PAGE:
An excess of cosmic positrons above 10 GeV with respect to the spallation reaction of cosmic rays with the interstellar medium has been measured by AMS-02 with unprecedented precision. Recently, a gamma-ray halo in the direction of Geminga and Monogem pulsars has been detected by HAWC. These observations can be interpreted with positrons and electrons accelerated by pulsar wind nebulae (PWNe), released in a Galactic environment with a low diffusion and inverse Compton scattering (ICS) with the interstellar radiation fields.
We confirm the detection of a gamma-ray halo around Geminga analyzing almost 10 years of Fermi-LAT data above 8 GeV.
We inspect how the morphology of the ICS gamma-ray halos depends on the energy, the pulsar age and distance and the strength and extension of the low-diffusion bubble. In particular we demonstrate that gamma-ray experiments with a peak of sensitivity at about TeV energies are the most promising ones since, at these energies, the ICS halos are expected to be relatively small and the pulsar proper motion does not affect significantly the spatial morphology.
Then, we select a sample of PWNe reported in the HESS Galactic plane survey. Using the information available in this catalog for the gamma-ray spatial morphology, we find that the diffusion coefficient is two orders of magnitude smaller than the value considered to be the average in the Galaxy. Finally, we report the consequences for the contribution of PWNe to the positrons excess and for the propagation of these particles in the Galactic environment.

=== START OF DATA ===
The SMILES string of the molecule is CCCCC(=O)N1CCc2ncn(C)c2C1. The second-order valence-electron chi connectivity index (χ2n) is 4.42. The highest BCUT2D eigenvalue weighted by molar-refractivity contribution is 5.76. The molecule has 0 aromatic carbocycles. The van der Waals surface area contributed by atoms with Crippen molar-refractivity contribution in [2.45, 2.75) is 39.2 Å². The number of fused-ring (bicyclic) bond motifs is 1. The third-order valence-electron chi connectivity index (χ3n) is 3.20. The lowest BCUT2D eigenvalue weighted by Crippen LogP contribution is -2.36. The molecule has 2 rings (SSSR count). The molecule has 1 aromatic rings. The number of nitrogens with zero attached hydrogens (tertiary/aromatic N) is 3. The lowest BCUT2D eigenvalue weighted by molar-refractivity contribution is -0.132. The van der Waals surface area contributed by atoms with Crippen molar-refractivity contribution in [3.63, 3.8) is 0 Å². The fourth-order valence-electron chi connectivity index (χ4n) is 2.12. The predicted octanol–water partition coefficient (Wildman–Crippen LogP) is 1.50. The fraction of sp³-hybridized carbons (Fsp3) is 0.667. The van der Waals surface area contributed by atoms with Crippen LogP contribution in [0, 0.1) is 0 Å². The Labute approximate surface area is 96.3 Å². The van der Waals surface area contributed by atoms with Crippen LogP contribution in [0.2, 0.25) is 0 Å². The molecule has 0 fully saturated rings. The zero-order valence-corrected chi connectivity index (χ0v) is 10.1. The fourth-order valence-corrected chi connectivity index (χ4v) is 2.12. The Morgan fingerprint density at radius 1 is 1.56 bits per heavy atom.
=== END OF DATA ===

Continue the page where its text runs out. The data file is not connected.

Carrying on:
Light antinuclei may be generated in dark matter annihilations or decays, offering a potential method of identifying the nature of dark matter. However, current estimations of the antinucleus fluxes has large uncertainties due to, amongst other, the antinucleon formation models. Today it is common to use the coalescence model on an event-by-event basis in a Monte Carlo framework when estimating the antinucleus production in both various dark matter models and the astrophysical background. However, this model is classical and lacks a microphysical picture. We therefore develop a new coalescence model for deuteron, helium-3, tritium and their antinuclei based on the Wigner function representations of the produced nuclei states. This approach includes both the size of the formation region, which is process dependent, and momentum correlations in a semi-classical picture. We compare the predictions of this model with experimental data from $e^+e^-$ collisions at LEP and $pp$ collisions at LHC and find in general good agreement with the data. Finally, we comment on the detection prospects of cosmic ray antideuteron and antihelium.